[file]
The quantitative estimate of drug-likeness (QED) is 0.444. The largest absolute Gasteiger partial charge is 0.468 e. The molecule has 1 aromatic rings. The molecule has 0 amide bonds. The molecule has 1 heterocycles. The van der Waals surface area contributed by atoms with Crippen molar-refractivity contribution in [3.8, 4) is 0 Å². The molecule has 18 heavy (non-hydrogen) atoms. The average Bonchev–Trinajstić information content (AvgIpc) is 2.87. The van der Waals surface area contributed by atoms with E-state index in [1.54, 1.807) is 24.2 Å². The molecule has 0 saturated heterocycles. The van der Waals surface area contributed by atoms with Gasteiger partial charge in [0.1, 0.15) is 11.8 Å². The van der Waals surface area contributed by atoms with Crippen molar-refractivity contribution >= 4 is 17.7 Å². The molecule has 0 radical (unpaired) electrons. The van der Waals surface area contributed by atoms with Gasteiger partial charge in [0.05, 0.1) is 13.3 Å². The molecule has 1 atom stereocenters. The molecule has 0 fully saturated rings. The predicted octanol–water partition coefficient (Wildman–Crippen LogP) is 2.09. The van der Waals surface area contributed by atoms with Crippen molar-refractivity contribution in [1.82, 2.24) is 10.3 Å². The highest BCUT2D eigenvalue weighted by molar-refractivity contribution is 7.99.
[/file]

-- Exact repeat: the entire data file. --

The quantitative estimate of drug-likeness (QED) is 0.444. The largest absolute Gasteiger partial charge is 0.468 e. The molecule has 1 aromatic rings. The molecule has 0 amide bonds. The molecule has 1 heterocycles. The van der Waals surface area contributed by atoms with Crippen molar-refractivity contribution in [3.8, 4) is 0 Å². The molecule has 18 heavy (non-hydrogen) atoms. The average Bonchev–Trinajstić information content (AvgIpc) is 2.87. The van der Waals surface area contributed by atoms with E-state index in [1.54, 1.807) is 24.2 Å². The molecule has 0 saturated heterocycles. The van der Waals surface area contributed by atoms with Gasteiger partial charge in [0.1, 0.15) is 11.8 Å². The van der Waals surface area contributed by atoms with Crippen molar-refractivity contribution >= 4 is 17.7 Å². The molecule has 0 radical (unpaired) electrons. The van der Waals surface area contributed by atoms with Gasteiger partial charge in [0.05, 0.1) is 13.3 Å². The molecule has 1 atom stereocenters. The molecule has 0 fully saturated rings. The predicted octanol–water partition coefficient (Wildman–Crippen LogP) is 2.09. The van der Waals surface area contributed by atoms with Crippen molar-refractivity contribution in [1.82, 2.24) is 10.3 Å². The highest BCUT2D eigenvalue weighted by molar-refractivity contribution is 7.99.